In an unexpected move by elected officials, Fillmore Town Council members announced that they were going to "pay it forward" Saturday, by refusing to take nearly 70 percent of their annual salary, giving it back to the town.
In the announcement, which essentially opened up the newly elected council's first public meeting, Fillmore Town Council President Jeff Osborn stated that all three board members would refuse to collect the roughly $4,000 portion of their salary that comes out of the town's controversial water and sewer funds.
In a written statement circulated at the meeting, Osborn stated, "This 'good faith' effort is the first of many changes that the incoming town council plans on implementing after taking office."
However, that good faith effort was not just geared at getting the troubled community's finances back in order, but to inspire others in Fillmore to do the same.
"The council wants to set a precedent of community involvement, Osborn said. "Not just ask 'what's in it for me.'"
The new board did not stop at steep salary reductions. Each council member has donated other materials aimed at revitalizing the Fillmore government and town hall.
A council donation rundown: Wanda Seidler, the newly elected Clerk-Treasurer, donated a microwave and all the necessary software to run Fillmore Town Hall's first computer. Jeff Osborn, a website development and management consultant by day, donated the town's website, www.fillmoreindiana.com, in addition to a new computer, software and technical support for Town Marshall Tom Helmer.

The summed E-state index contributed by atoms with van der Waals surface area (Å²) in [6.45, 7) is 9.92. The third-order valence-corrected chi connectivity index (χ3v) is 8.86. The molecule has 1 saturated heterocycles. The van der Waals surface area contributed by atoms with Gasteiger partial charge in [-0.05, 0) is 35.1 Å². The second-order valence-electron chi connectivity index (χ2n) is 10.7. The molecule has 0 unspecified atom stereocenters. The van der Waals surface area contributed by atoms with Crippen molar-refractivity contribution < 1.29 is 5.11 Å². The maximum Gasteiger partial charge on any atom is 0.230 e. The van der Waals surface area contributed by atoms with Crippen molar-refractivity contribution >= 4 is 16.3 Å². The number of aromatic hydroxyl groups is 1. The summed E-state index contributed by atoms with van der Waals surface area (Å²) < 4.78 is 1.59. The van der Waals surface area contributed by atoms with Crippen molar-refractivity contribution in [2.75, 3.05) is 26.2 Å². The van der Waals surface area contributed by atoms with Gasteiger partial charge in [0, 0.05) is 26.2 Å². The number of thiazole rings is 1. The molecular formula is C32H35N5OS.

Wes Terhune donated a set of flags for town hall and helped other board members slap a fresh coat of paint on the walls, while Alan Jones crafted a gavel and sounding block to be used during public meetings, flagpoles and a new refrigerator.
Their "pay it forward" gamble appears to have paid off, as other members of the community have begun to volunteer their time and labor. Jackie Miller and staff at Bert & Betty's restaurant have agreed to donate catering services at every town meeting. Bob and Linda Tyler donated a new town sign and a hand crafted town council suggestion box.
And as Saturday's meeting progressed into new and old business, community members began volunteering to take on town repair and construction jobs, such as badly needed tree trimming and concrete replacement at sewage lift stations, free of charge.
In the end, many of the Fillmore residents that packed the small town hall Saturday morning seemed genuinely inspired by what their newly elected officials brought to the table.
"Thank you," said Kevin McCammack, as he rose from the crowd. "I see progress already."
Though Osborn and other council members acknowledge that cookies and a fresh coat of paint are a far cry from solving Fillmore's serious financial troubles, they say that getting the community involved and invested is the first step down a long road.
"We want to make this the kind of community it was when I was a kid," Osborn said.